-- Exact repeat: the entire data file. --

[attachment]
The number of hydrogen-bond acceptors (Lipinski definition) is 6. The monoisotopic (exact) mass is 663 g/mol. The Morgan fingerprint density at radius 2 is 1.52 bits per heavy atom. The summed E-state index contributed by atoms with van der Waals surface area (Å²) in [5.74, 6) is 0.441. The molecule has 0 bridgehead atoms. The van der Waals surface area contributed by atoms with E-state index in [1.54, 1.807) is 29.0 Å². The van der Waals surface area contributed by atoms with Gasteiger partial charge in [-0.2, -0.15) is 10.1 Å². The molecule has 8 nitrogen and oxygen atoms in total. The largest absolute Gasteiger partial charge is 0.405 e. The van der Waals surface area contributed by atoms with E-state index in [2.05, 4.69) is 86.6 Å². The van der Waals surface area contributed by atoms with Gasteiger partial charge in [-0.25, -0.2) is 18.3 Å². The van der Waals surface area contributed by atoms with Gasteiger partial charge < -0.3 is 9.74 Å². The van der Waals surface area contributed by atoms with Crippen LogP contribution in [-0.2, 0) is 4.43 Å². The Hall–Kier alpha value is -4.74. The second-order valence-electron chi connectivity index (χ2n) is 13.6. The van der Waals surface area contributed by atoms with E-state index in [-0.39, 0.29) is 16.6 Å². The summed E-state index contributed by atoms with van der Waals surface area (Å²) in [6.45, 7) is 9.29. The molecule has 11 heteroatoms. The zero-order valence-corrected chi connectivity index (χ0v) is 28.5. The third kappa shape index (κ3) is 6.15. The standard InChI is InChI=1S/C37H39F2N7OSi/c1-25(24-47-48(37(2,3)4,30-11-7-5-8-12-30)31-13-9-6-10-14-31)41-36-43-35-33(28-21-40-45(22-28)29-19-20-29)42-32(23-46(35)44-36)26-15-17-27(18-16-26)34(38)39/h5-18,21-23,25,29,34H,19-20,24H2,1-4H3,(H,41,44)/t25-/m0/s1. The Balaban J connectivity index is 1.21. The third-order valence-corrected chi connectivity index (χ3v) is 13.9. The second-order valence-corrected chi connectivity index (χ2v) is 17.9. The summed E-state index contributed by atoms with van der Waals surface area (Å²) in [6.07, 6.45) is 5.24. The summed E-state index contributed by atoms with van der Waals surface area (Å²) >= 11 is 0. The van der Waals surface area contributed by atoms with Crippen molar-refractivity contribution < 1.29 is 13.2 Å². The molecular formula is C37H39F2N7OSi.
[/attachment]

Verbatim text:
The number of hydrogen-bond acceptors (Lipinski definition) is 6. The monoisotopic (exact) mass is 663 g/mol. The Morgan fingerprint density at radius 2 is 1.52 bits per heavy atom. The summed E-state index contributed by atoms with van der Waals surface area (Å²) in [5.74, 6) is 0.441. The molecule has 0 bridgehead atoms. The van der Waals surface area contributed by atoms with E-state index in [1.54, 1.807) is 29.0 Å². The van der Waals surface area contributed by atoms with Gasteiger partial charge in [-0.2, -0.15) is 10.1 Å². The molecule has 8 nitrogen and oxygen atoms in total. The largest absolute Gasteiger partial charge is 0.405 e. The van der Waals surface area contributed by atoms with E-state index in [2.05, 4.69) is 86.6 Å². The van der Waals surface area contributed by atoms with Gasteiger partial charge in [-0.25, -0.2) is 18.3 Å². The van der Waals surface area contributed by atoms with Gasteiger partial charge < -0.3 is 9.74 Å². The van der Waals surface area contributed by atoms with Crippen LogP contribution in [-0.2, 0) is 4.43 Å². The Hall–Kier alpha value is -4.74. The second-order valence-electron chi connectivity index (χ2n) is 13.6. The van der Waals surface area contributed by atoms with E-state index in [-0.39, 0.29) is 16.6 Å². The summed E-state index contributed by atoms with van der Waals surface area (Å²) in [6.45, 7) is 9.29. The molecule has 11 heteroatoms. The zero-order valence-corrected chi connectivity index (χ0v) is 28.5. The third kappa shape index (κ3) is 6.15. The standard InChI is InChI=1S/C37H39F2N7OSi/c1-25(24-47-48(37(2,3)4,30-11-7-5-8-12-30)31-13-9-6-10-14-31)41-36-43-35-33(28-21-40-45(22-28)29-19-20-29)42-32(23-46(35)44-36)26-15-17-27(18-16-26)34(38)39/h5-18,21-23,25,29,34H,19-20,24H2,1-4H3,(H,41,44)/t25-/m0/s1. The Balaban J connectivity index is 1.21. The third-order valence-corrected chi connectivity index (χ3v) is 13.9. The second-order valence-corrected chi connectivity index (χ2v) is 17.9. The summed E-state index contributed by atoms with van der Waals surface area (Å²) in [6.07, 6.45) is 5.24. The summed E-state index contributed by atoms with van der Waals surface area (Å²) >= 11 is 0. The van der Waals surface area contributed by atoms with Crippen molar-refractivity contribution < 1.29 is 13.2 Å². The molecular formula is C37H39F2N7OSi.